Council 57 Pledges $150K to Support Schools & Communities First

The AFSCME Council 57 Executive Board recently voted to pledge $150,000 to Schools & Communities First, a historic ballot measure that, if passed in November, will reclaim billions of dollars a year for schools and communities in California.

Council 57 now joins a growing coalition of labor unions, small business owners, elected officials and community organizations that are supporting the first structural and equitable tax reform in 40 years.

Organizations such as the Chan Zuckerberg Initiative, California Teachers Association, SEIU California and hundreds of others have backed the initiative, which looks to reclaim more than $12 billion per year for K-12 schools, community colleges and local communities where our sisters and brothers work.

“Big corporations and wealthy investors have been able to avoid paying their fair share of property taxes, and this ballot initiative will close the tax loophole they’ve been exploiting,” Council 57 Executive Director Charles Allen said. “In short, passage of the initiative will improve our members livelihoods significantly.”

Shady tax evasion schemes and corporate loopholes that have been in place since 1978 have created school funding shortages. In turn, California now has the most overcrowded classrooms in the country.

Meanwhile, our sisters and brothers have been asked to do more with less on the front lines in our local communities, while wildfires burn and homelessness grows.

The coalition is looking to reverse that trend by having commercial and industrial properties assessed at fair market value while maintaining protections for homeowners, renters, apartment buildings and agriculture.

Schools and Communities First would also help small business owners by exempting those that own property valued at $3 million or less. It would also create a new business tax exemption on the first $500,000 of business personal property.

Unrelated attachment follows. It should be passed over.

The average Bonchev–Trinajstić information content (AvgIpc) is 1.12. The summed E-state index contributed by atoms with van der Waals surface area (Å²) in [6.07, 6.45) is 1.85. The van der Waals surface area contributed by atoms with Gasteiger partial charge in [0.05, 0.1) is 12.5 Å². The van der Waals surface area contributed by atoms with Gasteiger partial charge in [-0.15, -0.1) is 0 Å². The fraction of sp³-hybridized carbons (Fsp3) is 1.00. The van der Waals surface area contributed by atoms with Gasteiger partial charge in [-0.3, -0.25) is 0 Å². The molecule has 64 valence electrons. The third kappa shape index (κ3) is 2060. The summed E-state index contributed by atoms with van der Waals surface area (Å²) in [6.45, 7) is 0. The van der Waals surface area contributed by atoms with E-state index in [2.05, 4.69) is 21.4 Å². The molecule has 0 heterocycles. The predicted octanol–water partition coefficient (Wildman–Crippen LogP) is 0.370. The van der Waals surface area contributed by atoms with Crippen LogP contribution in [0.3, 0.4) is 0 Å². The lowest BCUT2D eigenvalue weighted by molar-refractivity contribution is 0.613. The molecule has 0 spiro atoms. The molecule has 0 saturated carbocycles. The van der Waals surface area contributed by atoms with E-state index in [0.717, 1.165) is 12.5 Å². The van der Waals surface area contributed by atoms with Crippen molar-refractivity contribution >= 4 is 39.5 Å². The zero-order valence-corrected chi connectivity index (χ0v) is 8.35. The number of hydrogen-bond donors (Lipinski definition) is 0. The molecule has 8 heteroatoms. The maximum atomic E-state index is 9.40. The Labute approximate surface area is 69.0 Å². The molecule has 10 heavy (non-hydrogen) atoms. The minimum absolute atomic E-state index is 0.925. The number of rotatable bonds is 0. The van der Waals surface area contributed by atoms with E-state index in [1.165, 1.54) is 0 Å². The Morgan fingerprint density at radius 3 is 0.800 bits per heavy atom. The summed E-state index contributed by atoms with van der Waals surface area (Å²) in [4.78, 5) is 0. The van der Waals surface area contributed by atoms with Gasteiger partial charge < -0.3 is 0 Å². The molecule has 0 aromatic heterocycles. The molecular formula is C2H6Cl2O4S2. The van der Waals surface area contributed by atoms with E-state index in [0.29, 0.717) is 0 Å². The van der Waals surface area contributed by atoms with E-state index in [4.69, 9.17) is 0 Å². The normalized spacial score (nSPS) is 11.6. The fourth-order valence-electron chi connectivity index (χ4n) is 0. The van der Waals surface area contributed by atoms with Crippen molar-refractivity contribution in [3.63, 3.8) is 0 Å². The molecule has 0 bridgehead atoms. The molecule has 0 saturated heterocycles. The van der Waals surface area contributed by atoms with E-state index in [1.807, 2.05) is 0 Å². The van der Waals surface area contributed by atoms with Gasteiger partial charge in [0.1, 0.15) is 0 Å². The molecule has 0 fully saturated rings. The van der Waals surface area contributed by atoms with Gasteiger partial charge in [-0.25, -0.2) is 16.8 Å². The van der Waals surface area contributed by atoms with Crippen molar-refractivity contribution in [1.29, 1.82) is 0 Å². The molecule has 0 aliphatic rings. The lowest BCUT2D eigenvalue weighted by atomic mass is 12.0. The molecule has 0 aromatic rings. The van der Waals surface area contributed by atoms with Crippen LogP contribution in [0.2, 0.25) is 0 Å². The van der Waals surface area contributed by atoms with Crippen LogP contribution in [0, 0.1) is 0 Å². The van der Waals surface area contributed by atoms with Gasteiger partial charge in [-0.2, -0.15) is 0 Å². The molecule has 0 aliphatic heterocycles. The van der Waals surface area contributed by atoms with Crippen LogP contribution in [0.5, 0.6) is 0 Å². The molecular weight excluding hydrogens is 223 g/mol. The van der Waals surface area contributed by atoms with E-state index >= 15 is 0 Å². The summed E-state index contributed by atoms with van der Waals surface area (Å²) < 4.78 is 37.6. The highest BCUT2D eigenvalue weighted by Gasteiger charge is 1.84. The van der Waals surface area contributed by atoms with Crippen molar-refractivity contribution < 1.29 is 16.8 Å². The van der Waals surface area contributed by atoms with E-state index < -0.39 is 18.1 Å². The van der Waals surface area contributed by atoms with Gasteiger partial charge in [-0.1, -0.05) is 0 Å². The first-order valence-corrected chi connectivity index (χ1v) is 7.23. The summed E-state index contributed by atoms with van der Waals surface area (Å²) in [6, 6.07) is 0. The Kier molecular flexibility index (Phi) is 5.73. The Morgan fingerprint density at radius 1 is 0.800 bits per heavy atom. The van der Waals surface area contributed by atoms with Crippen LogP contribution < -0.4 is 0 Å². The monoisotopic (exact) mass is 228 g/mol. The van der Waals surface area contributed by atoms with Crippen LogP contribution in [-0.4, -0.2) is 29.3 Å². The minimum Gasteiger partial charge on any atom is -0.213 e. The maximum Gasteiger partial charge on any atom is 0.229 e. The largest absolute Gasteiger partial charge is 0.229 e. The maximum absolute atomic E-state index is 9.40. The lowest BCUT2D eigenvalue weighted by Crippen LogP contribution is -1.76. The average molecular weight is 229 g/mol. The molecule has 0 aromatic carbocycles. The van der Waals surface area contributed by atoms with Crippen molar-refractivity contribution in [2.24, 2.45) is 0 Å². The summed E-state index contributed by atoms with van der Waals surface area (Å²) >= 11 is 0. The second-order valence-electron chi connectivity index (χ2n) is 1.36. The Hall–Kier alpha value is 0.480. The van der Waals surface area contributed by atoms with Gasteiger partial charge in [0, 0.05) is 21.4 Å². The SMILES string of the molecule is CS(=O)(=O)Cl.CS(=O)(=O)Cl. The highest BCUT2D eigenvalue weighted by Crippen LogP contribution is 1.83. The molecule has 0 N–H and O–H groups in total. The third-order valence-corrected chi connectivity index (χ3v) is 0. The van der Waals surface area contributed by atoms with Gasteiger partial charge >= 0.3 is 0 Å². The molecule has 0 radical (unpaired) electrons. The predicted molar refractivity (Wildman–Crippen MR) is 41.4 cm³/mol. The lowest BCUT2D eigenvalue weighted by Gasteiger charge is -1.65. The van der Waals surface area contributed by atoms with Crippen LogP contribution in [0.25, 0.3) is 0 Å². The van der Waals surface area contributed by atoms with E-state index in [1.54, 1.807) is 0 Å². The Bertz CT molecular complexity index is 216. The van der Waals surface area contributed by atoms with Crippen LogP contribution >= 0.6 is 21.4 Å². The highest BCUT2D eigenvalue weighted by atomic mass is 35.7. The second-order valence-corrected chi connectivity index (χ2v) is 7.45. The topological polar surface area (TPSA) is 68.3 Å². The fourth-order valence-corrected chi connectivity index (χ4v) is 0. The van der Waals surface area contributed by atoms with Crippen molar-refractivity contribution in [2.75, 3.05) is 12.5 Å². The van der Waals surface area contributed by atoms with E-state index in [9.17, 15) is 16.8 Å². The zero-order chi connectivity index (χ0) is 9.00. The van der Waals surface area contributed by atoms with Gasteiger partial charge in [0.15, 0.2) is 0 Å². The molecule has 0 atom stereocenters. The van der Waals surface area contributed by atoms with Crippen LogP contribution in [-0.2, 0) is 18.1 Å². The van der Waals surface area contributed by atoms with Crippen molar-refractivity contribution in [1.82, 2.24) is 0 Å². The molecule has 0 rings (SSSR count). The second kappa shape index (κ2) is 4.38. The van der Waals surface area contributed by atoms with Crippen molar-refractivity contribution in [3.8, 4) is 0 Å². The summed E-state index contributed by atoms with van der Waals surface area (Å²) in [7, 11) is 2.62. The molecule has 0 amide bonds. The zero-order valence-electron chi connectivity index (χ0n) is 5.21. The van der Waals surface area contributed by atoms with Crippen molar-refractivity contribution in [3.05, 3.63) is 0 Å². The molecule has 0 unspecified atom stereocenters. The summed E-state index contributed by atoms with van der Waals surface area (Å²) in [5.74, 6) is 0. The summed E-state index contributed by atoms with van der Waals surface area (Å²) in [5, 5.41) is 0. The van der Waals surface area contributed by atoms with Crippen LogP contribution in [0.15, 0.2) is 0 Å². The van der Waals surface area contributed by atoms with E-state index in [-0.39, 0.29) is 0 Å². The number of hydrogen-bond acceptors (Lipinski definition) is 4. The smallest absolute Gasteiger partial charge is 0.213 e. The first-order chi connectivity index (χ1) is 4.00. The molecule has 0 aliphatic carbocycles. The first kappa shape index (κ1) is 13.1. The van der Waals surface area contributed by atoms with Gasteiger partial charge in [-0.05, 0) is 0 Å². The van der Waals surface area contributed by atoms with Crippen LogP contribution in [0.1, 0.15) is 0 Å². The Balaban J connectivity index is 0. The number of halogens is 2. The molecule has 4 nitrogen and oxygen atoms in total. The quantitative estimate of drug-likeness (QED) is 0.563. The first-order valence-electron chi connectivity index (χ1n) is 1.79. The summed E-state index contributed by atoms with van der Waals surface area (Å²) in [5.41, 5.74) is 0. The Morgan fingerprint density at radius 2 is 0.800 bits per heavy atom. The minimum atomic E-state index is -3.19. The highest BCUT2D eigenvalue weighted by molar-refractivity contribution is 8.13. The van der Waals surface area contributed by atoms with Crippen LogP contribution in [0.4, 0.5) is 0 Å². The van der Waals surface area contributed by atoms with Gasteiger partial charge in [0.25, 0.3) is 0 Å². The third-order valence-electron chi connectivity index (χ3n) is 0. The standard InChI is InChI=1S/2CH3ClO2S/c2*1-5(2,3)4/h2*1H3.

A research team at the University of Southern California recently released a report showing that every county in California stands to benefit from ensuring commercial and industrial properties are assessed at fair market value. Here is the regional breakdown, according to estimates:

  • Los Angeles County: Up to $3.75 billion
  • Bay Area: Up to $4.61 billion
  • Central Valley: Up to $447.7 million
  • Inland Empire: Up to $848.9 million
  • Central Coast: Up to $628.1 million
  • San Diego and Imperial Counties: Up to $727.2 million
  • Orange County: Up to $1.1 billion
  • Upstate/Northern California: Up to $130.5 million
  • Sacramento Area: Up to $316.6 million
  • Central Sierra: Up to $36.4 million

The report also showed that such a change would primarily affect a fraction of commercial and industrial properties in the state that have overwhelmingly benefited from corporate property tax loopholes.

In other words, an estimated 78% of the reclaimed revenue would come from only 6% of commercial and industrial properties.

“This is a choice between perpetuating a tax break for the wealthiest corporations in our state or expanding the critical local services to reduce homelessness, reduce emergency wait times and improve our neighborhoods—at zero cost to residents,” Los Angeles Mayor Eric Garcetti said in a press release. “These numbers show just how critical of a choice this is.”

Over the next several months, look for opportunities to support Schools and Communities First in your area as we step up our efforts to win at the ballot box.